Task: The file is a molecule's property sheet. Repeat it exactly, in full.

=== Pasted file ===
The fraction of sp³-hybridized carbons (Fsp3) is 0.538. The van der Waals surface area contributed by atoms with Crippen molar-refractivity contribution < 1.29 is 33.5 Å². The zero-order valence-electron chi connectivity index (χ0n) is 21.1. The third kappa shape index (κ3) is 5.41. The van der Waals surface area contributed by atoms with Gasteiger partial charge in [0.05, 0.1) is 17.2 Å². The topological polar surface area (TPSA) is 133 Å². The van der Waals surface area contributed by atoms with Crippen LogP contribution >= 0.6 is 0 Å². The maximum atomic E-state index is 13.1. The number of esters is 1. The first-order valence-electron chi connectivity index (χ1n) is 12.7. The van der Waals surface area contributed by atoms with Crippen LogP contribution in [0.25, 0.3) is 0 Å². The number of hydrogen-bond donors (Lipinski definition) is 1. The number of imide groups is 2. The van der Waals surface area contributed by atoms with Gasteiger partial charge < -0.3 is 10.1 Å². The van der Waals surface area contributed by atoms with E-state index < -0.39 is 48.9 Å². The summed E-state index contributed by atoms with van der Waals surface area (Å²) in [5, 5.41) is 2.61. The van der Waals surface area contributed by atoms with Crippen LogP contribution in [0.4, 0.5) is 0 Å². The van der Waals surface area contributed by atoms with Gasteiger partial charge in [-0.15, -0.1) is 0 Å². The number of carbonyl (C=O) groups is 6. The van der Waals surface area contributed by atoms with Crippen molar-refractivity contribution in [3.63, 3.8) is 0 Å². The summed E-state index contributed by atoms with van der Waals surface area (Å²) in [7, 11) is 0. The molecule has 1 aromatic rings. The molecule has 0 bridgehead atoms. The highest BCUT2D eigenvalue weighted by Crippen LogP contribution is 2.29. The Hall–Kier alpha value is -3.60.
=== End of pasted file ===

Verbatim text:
The fraction of sp³-hybridized carbons (Fsp3) is 0.538. The van der Waals surface area contributed by atoms with Crippen molar-refractivity contribution < 1.29 is 33.5 Å². The zero-order valence-electron chi connectivity index (χ0n) is 21.1. The third kappa shape index (κ3) is 5.41. The van der Waals surface area contributed by atoms with Gasteiger partial charge in [0.05, 0.1) is 17.2 Å². The topological polar surface area (TPSA) is 133 Å². The van der Waals surface area contributed by atoms with Crippen LogP contribution >= 0.6 is 0 Å². The maximum atomic E-state index is 13.1. The number of esters is 1. The first-order valence-electron chi connectivity index (χ1n) is 12.7. The van der Waals surface area contributed by atoms with Crippen LogP contribution in [0.25, 0.3) is 0 Å². The number of hydrogen-bond donors (Lipinski definition) is 1. The number of imide groups is 2. The van der Waals surface area contributed by atoms with Gasteiger partial charge < -0.3 is 10.1 Å². The van der Waals surface area contributed by atoms with E-state index < -0.39 is 48.9 Å². The summed E-state index contributed by atoms with van der Waals surface area (Å²) in [5, 5.41) is 2.61. The van der Waals surface area contributed by atoms with Crippen LogP contribution in [0.4, 0.5) is 0 Å². The van der Waals surface area contributed by atoms with Gasteiger partial charge in [-0.15, -0.1) is 0 Å². The number of carbonyl (C=O) groups is 6. The van der Waals surface area contributed by atoms with Crippen molar-refractivity contribution in [3.63, 3.8) is 0 Å². The summed E-state index contributed by atoms with van der Waals surface area (Å²) in [7, 11) is 0. The molecule has 1 aromatic rings. The molecule has 0 bridgehead atoms. The highest BCUT2D eigenvalue weighted by Crippen LogP contribution is 2.29. The Hall–Kier alpha value is -3.60.